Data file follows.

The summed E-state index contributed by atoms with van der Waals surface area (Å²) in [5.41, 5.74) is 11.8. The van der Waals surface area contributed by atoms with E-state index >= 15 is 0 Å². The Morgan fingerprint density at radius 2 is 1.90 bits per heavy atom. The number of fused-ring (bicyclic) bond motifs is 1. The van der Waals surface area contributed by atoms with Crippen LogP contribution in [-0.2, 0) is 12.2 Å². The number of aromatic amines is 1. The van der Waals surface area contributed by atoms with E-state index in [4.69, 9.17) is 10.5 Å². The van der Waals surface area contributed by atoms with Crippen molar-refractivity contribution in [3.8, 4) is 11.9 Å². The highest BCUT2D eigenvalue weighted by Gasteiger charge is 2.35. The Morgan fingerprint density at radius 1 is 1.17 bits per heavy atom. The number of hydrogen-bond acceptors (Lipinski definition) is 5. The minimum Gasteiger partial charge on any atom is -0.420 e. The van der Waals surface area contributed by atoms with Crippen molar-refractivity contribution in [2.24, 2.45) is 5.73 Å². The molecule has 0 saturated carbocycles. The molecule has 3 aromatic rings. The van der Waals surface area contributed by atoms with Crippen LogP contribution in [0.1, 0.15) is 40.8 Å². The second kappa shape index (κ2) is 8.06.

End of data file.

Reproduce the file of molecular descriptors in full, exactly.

The summed E-state index contributed by atoms with van der Waals surface area (Å²) in [5.41, 5.74) is 11.8. The van der Waals surface area contributed by atoms with E-state index >= 15 is 0 Å². The Morgan fingerprint density at radius 2 is 1.90 bits per heavy atom. The number of fused-ring (bicyclic) bond motifs is 1. The van der Waals surface area contributed by atoms with Crippen LogP contribution in [-0.2, 0) is 12.2 Å². The number of aromatic amines is 1. The van der Waals surface area contributed by atoms with E-state index in [4.69, 9.17) is 10.5 Å². The van der Waals surface area contributed by atoms with Crippen molar-refractivity contribution in [3.8, 4) is 11.9 Å². The highest BCUT2D eigenvalue weighted by Gasteiger charge is 2.35. The Morgan fingerprint density at radius 1 is 1.17 bits per heavy atom. The number of hydrogen-bond acceptors (Lipinski definition) is 5. The minimum Gasteiger partial charge on any atom is -0.420 e. The van der Waals surface area contributed by atoms with Crippen molar-refractivity contribution in [2.24, 2.45) is 5.73 Å². The molecule has 0 saturated carbocycles. The molecule has 3 aromatic rings. The van der Waals surface area contributed by atoms with Crippen LogP contribution in [0.1, 0.15) is 40.8 Å². The second kappa shape index (κ2) is 8.06.